106You can change this with the -b flag, replacing the number after with the maximum bandwidth rate you wish to test against. If you are testing for network speed, we recommend setting this number above the maximum bandwidth cap provided by Linode. For example, this test was run on a 1GB Linode:
     107{{{
     108iperf -c 192.168.1.1 -u -b 100m
     109}}}
     110   
     111This tells the client that we want to achieve a maximum of 100 Mbits per second if possible.
     112{{{
     113------------------------------------------------------------
     114Client connecting to 192.168.1.1, UDP port 5001
     115Sending 1470 byte datagrams
     116UDP buffer size:  208 KByte (default)
     117------------------------------------------------------------
     118[  3] local 192.168.1.29 port 57998 connected with 192.168.1.1 port 5001
     119[ ID] Interval       Transfer     Bandwidth
     120[  3]  0.0-10.0 sec   120 MBytes   101 Mbits/sec
     121[  3] Sent 85471 datagrams
     122[  3] Server Report:
     123[  3]  0.0-10.0 sec   120 MBytes   101 Mbits/sec   0.147 ms    1/85470 (0.0012%)
     124[  3]  0.0-10.0 sec  1 datagrams received out-of-order
     125
     126}}}
     127
     128Now that is considerably better than the 1.05 Mbits/sec we were seeing earlier!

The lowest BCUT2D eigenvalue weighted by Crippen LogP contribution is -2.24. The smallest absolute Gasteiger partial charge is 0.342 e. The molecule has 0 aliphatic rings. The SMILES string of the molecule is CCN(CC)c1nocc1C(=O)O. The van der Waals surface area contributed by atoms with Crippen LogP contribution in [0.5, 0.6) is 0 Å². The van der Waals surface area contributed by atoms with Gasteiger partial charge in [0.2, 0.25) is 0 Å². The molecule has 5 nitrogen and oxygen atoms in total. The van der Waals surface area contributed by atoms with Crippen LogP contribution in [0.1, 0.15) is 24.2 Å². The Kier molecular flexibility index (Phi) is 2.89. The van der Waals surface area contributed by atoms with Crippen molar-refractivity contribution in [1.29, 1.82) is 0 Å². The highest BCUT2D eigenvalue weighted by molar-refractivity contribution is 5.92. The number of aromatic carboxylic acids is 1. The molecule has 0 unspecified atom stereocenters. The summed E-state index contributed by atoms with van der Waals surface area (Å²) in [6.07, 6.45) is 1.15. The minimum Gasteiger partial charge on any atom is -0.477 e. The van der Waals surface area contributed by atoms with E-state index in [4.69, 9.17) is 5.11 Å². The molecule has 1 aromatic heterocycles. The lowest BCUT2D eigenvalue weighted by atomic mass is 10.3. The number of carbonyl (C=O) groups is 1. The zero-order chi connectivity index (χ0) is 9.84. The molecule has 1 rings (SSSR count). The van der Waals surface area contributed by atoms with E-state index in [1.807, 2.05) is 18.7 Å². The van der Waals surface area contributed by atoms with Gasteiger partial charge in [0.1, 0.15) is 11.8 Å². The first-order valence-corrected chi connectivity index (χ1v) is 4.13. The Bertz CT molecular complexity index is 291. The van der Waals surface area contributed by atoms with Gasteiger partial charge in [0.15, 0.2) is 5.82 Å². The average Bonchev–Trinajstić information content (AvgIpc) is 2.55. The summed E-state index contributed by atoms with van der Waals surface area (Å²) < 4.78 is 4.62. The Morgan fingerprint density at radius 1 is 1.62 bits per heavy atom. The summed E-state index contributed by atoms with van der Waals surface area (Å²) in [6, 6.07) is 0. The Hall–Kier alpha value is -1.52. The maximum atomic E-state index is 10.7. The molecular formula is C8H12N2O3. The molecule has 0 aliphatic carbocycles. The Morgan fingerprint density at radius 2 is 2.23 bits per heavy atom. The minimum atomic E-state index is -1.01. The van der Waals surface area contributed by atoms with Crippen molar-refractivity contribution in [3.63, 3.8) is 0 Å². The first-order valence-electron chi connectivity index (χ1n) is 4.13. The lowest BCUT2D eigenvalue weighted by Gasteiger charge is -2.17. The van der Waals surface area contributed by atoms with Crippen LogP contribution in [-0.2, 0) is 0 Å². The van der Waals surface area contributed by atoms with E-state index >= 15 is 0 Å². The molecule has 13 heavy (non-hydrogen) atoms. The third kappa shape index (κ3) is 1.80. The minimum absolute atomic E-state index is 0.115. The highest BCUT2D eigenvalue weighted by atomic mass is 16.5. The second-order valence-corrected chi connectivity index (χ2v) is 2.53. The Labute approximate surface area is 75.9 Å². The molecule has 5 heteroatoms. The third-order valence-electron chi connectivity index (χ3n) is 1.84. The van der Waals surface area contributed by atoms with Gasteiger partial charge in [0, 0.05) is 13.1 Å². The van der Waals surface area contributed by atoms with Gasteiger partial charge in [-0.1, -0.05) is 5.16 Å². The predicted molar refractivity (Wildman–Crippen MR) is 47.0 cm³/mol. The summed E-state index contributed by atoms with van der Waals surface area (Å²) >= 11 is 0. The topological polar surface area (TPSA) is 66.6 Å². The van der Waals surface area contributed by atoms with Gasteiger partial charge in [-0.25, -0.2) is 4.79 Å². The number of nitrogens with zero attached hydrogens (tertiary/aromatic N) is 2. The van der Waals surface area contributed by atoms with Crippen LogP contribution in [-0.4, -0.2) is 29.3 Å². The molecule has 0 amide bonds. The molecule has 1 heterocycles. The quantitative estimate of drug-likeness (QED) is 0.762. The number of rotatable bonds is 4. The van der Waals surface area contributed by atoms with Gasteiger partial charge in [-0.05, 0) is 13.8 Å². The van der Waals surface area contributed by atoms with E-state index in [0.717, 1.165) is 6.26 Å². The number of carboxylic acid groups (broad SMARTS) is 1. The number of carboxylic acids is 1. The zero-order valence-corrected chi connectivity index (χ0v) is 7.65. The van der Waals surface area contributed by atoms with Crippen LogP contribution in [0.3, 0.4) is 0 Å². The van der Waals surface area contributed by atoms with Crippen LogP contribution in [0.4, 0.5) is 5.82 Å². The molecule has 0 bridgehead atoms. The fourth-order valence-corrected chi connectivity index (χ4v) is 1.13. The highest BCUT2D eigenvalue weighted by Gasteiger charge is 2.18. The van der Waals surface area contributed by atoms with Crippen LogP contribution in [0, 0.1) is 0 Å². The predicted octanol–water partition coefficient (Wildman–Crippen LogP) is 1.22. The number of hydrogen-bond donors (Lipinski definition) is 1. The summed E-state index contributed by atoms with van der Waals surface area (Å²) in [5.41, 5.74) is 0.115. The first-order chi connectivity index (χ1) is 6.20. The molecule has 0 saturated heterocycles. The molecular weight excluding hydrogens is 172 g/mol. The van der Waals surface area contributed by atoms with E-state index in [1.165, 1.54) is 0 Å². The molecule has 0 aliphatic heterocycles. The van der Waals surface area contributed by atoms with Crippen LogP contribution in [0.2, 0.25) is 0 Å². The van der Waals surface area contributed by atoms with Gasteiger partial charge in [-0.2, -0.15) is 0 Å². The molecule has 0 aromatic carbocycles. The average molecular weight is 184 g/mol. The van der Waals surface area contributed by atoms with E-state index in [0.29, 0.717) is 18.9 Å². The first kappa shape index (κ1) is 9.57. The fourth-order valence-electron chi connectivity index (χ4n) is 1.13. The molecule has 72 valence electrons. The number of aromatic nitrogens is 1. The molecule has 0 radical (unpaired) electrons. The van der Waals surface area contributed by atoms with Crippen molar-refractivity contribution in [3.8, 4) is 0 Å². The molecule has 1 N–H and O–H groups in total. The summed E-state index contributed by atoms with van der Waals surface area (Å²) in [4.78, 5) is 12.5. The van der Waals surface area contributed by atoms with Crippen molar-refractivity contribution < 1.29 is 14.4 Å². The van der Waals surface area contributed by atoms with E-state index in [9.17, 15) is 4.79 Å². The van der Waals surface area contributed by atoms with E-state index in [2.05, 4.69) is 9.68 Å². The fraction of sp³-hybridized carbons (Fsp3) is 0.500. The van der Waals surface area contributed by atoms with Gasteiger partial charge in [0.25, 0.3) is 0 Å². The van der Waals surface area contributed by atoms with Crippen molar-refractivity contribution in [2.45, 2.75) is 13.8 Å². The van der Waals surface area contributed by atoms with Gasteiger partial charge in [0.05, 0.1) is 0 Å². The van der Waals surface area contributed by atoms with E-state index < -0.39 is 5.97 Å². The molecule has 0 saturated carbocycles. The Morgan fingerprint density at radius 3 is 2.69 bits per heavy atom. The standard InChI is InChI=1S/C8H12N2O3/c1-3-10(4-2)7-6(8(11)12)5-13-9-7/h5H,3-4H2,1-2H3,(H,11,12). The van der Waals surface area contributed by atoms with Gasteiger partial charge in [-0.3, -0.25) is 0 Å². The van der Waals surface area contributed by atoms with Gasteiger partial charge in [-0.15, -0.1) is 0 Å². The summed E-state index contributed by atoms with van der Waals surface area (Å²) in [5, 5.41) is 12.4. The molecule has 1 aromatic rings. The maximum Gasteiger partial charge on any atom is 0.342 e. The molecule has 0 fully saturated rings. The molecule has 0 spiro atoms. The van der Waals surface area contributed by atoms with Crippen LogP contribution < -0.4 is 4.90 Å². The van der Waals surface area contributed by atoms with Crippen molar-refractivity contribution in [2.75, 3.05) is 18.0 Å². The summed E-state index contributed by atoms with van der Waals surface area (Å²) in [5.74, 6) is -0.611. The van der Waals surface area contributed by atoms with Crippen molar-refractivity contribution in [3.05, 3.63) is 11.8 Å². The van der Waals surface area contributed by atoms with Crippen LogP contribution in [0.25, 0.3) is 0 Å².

129
     130== Bidirectional Tests ==
     131
     132In some cases, you may want to test both servers for the maximum amount of throughput. This can easily be done using the built-in bidirectional testing feature iperf offers.
     133
     134Run the following command to test both connections:
     135{{{
     136iperf -c 192.168.1.1 -d
     137}}}
     138
     139The result is that iperf will start a server and a client connection on the original client server (192.168.1.2). Once this has been done, iPerf will connect the original iperf server to the client connection, which is now acting as both a server connection and a client connection. This will look similar
     140
     141{{{
     142------------------------------------------------------------
     143Server listening on TCP port 5001
     144TCP window size: 85.3 KByte (default)
     145------------------------------------------------------------
     146------------------------------------------------------------
     147Client connecting to 192.168.1.1, TCP port 5001
     148TCP window size:  170 KByte (default)
     149------------------------------------------------------------
     150[  5] local 192.168.1.2 port 45544 connected with 192.168.1.1 port 5001
     151[  4] local 192.168.1.2 port 5001 connected with 192.168.1.1 port 50048
     152[ ID] Interval       Transfer     Bandwidth
     153[  5]  0.0-10.0 sec   304 MBytes   255 Mbits/sec
     154[  4]  0.0-10.0 sec   236 MBytes   197 Mbits/sec
     155}}}
     156
     157On the original iPerf server, you will see:
     158{{{
     159------------------------------------------------------------
     160Client connecting to 192.168.1.2, TCP port 5001
     161TCP window size:  129 KByte (default)
     162------------------------------------------------------------
     163[  6] local 192.168.1.1 port 50048 connected with 192.168.1.2 port 5001
     164Waiting for server threads to complete. Interrupt again to force quit.
     165[ ID] Interval       Transfer     Bandwidth
     166[  6]  0.0-10.0 sec   236 MBytes   198 Mbits/sec
     167[  4]  0.0-10.1 sec   304 MBytes   253 Mbits/sec
     168}}}